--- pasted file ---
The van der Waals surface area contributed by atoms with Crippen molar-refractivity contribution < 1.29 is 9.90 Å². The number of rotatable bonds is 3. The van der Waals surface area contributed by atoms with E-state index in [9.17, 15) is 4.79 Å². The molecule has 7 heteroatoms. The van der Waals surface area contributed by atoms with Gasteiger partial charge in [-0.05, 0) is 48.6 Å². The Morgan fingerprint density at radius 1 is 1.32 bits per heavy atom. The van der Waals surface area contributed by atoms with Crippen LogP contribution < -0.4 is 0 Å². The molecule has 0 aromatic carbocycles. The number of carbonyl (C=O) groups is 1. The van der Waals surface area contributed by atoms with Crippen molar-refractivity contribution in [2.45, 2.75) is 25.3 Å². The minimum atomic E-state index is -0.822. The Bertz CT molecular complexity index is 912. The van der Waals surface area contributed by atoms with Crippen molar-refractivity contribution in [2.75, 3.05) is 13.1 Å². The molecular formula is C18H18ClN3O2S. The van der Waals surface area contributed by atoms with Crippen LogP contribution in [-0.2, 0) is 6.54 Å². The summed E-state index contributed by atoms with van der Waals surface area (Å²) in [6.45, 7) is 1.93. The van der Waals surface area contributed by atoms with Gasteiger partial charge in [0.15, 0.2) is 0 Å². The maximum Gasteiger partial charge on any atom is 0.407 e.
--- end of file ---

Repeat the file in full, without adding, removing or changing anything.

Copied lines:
The van der Waals surface area contributed by atoms with Crippen molar-refractivity contribution < 1.29 is 9.90 Å². The number of rotatable bonds is 3. The van der Waals surface area contributed by atoms with E-state index in [9.17, 15) is 4.79 Å². The molecule has 7 heteroatoms. The van der Waals surface area contributed by atoms with Gasteiger partial charge in [-0.05, 0) is 48.6 Å². The Morgan fingerprint density at radius 1 is 1.32 bits per heavy atom. The van der Waals surface area contributed by atoms with Crippen LogP contribution < -0.4 is 0 Å². The molecule has 0 aromatic carbocycles. The number of carbonyl (C=O) groups is 1. The van der Waals surface area contributed by atoms with Crippen molar-refractivity contribution in [2.45, 2.75) is 25.3 Å². The minimum atomic E-state index is -0.822. The Bertz CT molecular complexity index is 912. The van der Waals surface area contributed by atoms with Crippen molar-refractivity contribution in [2.75, 3.05) is 13.1 Å². The molecular formula is C18H18ClN3O2S. The van der Waals surface area contributed by atoms with Crippen LogP contribution in [-0.2, 0) is 6.54 Å². The summed E-state index contributed by atoms with van der Waals surface area (Å²) in [6.45, 7) is 1.93. The van der Waals surface area contributed by atoms with Gasteiger partial charge in [0.15, 0.2) is 0 Å². The maximum Gasteiger partial charge on any atom is 0.407 e.